Date of Defense


Date of Graduation



Computer Science

First Advisor

Jason Johnson

Second Advisor

Colin MacCreery

Third Advisor

Steven Carr


This project aimed to address the challenge of enhancing visitor engagement and information dissemination at the Kalamazoo Nature Center (KNC) through the development of an integrated mobile and desktop application system. This initiative arose due to the limitations posed by traditional mobile applications which often become outdated and need to be updated by a dedicated software team. This project was designed for any user of the KNC desktop app to be able to update content on the mobile app, without the need of a dedicated software team.

The mobile application was designed for visitor use, enabling them to access up-to-date information about trails, exhibits, and events by navigating through the app or with a simple QR code scanner. The application operates on both Android and iOS platforms using the Flutter framework, ensuring broad accessibility and ease of use. It supports offline functionality to cater to areas within the KNC with limited internet connectivity, using over-the-air updates to refresh content periodically.

Conversely, the desktop application was developed for KNC staff, facilitating the efficient update of information displayed on the mobile app. It operates on Windows and employs a user-friendly interface that requires no advanced technical skills for content management. This system enhances the staff's ability to update announcements, event details, and trail information swiftly and effectively.

One of the critical aspects of this project was its cost-effectiveness; both applications were developed using free software tools, with the only potential costs being associated with app publication on digital stores. Moreover, the applications use Google Drive for cloud storage, providing a cost-effective solution for data synchronization between the mobile and desktop applications.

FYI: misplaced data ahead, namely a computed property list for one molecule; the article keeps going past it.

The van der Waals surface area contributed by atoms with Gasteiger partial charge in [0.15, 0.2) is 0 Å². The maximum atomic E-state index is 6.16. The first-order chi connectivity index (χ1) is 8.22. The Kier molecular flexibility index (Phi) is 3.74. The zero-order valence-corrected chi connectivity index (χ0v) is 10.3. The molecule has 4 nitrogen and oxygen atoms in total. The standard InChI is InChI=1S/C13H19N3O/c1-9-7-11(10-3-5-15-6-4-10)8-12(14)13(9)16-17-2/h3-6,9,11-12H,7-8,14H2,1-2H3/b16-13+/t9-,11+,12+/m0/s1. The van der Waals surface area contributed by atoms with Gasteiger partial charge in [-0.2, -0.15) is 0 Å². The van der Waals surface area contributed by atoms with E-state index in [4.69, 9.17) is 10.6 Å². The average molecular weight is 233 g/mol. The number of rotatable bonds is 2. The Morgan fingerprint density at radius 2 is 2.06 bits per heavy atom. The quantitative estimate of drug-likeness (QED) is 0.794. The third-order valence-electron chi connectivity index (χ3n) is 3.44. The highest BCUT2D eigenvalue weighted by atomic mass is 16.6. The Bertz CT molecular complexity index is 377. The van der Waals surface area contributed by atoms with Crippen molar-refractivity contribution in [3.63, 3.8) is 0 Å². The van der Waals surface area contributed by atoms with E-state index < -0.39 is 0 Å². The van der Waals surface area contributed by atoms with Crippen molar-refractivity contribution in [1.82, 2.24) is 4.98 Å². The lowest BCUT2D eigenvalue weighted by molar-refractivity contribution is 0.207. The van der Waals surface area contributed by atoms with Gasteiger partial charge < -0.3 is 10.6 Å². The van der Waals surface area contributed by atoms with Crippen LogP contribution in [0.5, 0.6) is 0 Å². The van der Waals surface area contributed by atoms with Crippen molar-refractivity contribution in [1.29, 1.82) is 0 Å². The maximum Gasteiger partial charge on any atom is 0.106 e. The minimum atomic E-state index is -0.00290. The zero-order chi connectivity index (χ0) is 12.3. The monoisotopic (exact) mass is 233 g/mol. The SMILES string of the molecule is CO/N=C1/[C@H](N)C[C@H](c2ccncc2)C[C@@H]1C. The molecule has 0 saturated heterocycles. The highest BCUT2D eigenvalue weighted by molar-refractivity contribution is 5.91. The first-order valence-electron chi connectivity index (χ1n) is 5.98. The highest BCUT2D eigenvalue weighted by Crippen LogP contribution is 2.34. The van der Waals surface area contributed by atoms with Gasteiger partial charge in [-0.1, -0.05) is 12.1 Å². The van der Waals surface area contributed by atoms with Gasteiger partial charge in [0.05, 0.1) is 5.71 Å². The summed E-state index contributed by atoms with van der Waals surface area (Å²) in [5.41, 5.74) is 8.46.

Throughout the development process, the team faced several challenges, including the initial lack of a space to host the files, later rectified by using Google Drive, and the constraints related to internet connectivity on-site. These were addressed by automating the update process and optimizing the applications for low-connectivity environments. Furthermore, ethical considerations were meticulously managed to ensure that the content update process safeguarded against unauthorized or inappropriate modifications, thereby maintaining the integrity and trustworthiness of the information provided to visitors.

The applications were rigorously tested to ensure functionality and user-friendliness, with extensive trials conducted to validate the QR code system and the robustness of the content management features on the desktop application. Future enhancements could include integrating geolocation features, improving content update speeds, and expanding the types of data hosted on the platform.

In conclusion, the Kalamazoo Nature Center's mobile and desktop applications represent a significant advancement in the way environmental and historical information is delivered to visitors. They not only enhance the visitor experience by providing real-time, accessible information but also streamline the content management process for staff, exemplifying a successful integration of technology in environmental education.


Co-authored with:

Laziz Alimov

Grand Deljevic

Logan Malone

Ryan Phillips

Zachary Pryor

Access Setting

Honors Thesis-Open Access

Thesis_Slides_KNC_Mobile_App.pdf (1110 kB)
Defense Presentation

desktop_demo.mp4 (5026 kB)
Desktop Demo

desktop_sync.mp4 (2609 kB)
Desktop Sync

mobile_demo.mp4 (104607 kB)
Mobile Demo

mobile_sync.mp4 (860 kB)
Mobile Sync